Chetwynd breaks ground on new public library

Friends, family, residents, and community partners gathered Friday afternoon to break ground on the new public library being built in Chetwynd. Construction is slated to begin later this month.  

The event also commemorated the life of Yvonne Elden, an avid reader and pillar of the community. She was well-known for her work in creating the first library through the Little Prairie Ladies Club, in addition being a School District 59 teacher, board trustee, and librarian for many years.   

Yvonne’s son, Charles Elden, spoke of his mother’s dedication to the community, joy in helping others, and love of books. The family has donated $5,000 to the new building, carrying forward her legacy.  

“She would wholeheartedly support this project, as she was a lover of books, learning, and helping the community grow. She often said it doesn’t matter what you read, as long as you read,” he said.  

Charles added that his mother spent many hours volunteering at the library in the 1960s, when he and his siblings were just children, and was grateful for the exposure to a world of stories and information at a young age.  

“Here was a cornucopia of books we could read to our heart’s content, new worlds to explore long before the days of internet and immediate information availability. Mum might have had similar influences in her youth, as my first recollection of going to a library was visiting her parents in Armstrong, where my grandmother was a librarian,” said Charles.     

The new library is expected to be far more than just another library, serving a community centre for the region and its residents.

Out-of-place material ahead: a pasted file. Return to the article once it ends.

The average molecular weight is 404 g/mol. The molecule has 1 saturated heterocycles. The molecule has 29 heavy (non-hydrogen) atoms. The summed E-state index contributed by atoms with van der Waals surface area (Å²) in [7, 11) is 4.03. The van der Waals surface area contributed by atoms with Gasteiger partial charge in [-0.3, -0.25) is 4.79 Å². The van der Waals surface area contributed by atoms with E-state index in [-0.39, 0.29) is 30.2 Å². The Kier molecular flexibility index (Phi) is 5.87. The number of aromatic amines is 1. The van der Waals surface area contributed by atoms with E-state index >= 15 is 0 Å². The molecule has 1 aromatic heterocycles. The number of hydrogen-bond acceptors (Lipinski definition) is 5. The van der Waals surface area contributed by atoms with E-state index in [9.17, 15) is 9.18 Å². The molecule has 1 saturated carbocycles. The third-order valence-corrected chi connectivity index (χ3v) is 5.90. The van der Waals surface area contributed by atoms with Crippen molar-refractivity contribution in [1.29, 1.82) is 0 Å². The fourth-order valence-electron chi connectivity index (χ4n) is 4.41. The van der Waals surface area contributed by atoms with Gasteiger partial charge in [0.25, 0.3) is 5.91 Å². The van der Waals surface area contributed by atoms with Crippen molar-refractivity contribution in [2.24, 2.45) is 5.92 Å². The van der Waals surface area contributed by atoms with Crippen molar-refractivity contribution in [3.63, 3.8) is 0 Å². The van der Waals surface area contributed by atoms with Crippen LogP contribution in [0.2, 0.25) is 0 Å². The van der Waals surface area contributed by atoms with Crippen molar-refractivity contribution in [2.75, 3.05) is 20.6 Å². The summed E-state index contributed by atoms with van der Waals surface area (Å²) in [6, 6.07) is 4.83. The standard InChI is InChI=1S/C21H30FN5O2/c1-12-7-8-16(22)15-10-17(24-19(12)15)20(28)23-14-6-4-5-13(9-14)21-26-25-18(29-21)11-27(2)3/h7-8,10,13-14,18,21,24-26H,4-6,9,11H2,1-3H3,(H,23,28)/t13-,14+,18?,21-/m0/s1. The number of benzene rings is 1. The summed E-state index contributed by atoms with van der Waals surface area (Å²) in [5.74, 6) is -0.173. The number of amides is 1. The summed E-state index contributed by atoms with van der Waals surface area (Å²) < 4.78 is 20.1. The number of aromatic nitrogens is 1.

Over four million has been contributed by the PRRD Electoral Area E, the District of Chetwynd, the Chetwynd Public Library and the Northern Development Initiative Trust, all partners in the $5.2 million dollar project.  

Coastal GasLink and Surerus Murphy Joint Venture also donated $50,000 each to the project, acknowledging the value and need for the project. West Fraser Chetwynd Forest Industries and the Canfor Chetwynd Sawmill are donating lumber to aid construction of the project, utilizing locally sourced timber.  

Area E Director Dan Rose thanked everyone involved for their contributions and said he’s honoured to start the next chapter of the library’s life in Chetwynd.  

“The purpose of this event is to celebrate the occasion of a new chapter in the book of the Chetwynd Public Library, and to acknowledge the time and effort of many people and organizations who have worked on this project,” he said.  

The original library was established in 1959, becoming a well-beloved fixture of Chetwynd. By 2016, the PRRD had decided that a new building was needed, where it will be place next door to the skate park. 

Melissa Millsap, Director of the Chetwynd Public Library said the library has always been more than just books, it offers quality of life and opportunities for residents living in the South Peace. She added that the current library has long outgrown its space, with a new building greatly needed.  

“Throughout the years, the library staff met community needs by keeping up with trends and technological changes. As we continue to strive and serve our patrons, we once again find the library bursting at the seams,” she said. “Needless to say, we are very grateful and extremely excited about this new space. Being a community hub, the Chetwynd Public Library knits our community together.” 

A storytelling space, a children’s program room, a teen seating area, makerspace and virtual reality room, a multi-purpose room and an outdoor patio are all included in the new design.   

Chetwynd councillor Mel Deck said he’s excited to see the new library begin to take shape.  

“The new library is a welcome addition, and we anticipate that it will continue to be a community hub as the existing library is, but in a facility that reflects the value and respect the community has for literacy and connectivity,” he said.  

Tom Summer, Alaska Highway News, Local Journalism Initiative.  

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